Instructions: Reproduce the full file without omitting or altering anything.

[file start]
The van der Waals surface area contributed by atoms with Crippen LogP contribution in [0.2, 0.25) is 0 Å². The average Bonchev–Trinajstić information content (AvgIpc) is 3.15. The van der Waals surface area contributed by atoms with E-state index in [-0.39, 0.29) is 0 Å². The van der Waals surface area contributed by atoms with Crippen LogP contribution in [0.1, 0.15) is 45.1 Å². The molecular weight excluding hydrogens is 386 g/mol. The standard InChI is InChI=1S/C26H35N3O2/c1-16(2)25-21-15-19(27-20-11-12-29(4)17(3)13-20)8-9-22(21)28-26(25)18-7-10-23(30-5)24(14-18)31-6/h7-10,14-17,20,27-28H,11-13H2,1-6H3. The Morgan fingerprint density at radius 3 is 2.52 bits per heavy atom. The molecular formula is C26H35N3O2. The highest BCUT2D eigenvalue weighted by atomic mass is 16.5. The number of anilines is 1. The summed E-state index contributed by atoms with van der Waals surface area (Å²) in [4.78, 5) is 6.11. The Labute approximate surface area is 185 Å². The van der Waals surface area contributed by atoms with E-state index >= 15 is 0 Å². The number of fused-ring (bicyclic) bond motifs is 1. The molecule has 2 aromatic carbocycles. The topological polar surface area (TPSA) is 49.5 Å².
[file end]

The van der Waals surface area contributed by atoms with Crippen LogP contribution in [0.2, 0.25) is 0 Å². The average Bonchev–Trinajstić information content (AvgIpc) is 3.15. The van der Waals surface area contributed by atoms with E-state index in [-0.39, 0.29) is 0 Å². The van der Waals surface area contributed by atoms with Crippen LogP contribution in [0.1, 0.15) is 45.1 Å². The molecular weight excluding hydrogens is 386 g/mol. The standard InChI is InChI=1S/C26H35N3O2/c1-16(2)25-21-15-19(27-20-11-12-29(4)17(3)13-20)8-9-22(21)28-26(25)18-7-10-23(30-5)24(14-18)31-6/h7-10,14-17,20,27-28H,11-13H2,1-6H3. The Morgan fingerprint density at radius 3 is 2.52 bits per heavy atom. The molecular formula is C26H35N3O2. The highest BCUT2D eigenvalue weighted by atomic mass is 16.5. The number of anilines is 1. The summed E-state index contributed by atoms with van der Waals surface area (Å²) in [4.78, 5) is 6.11. The Labute approximate surface area is 185 Å². The van der Waals surface area contributed by atoms with E-state index >= 15 is 0 Å². The number of fused-ring (bicyclic) bond motifs is 1. The molecule has 2 aromatic carbocycles. The topological polar surface area (TPSA) is 49.5 Å².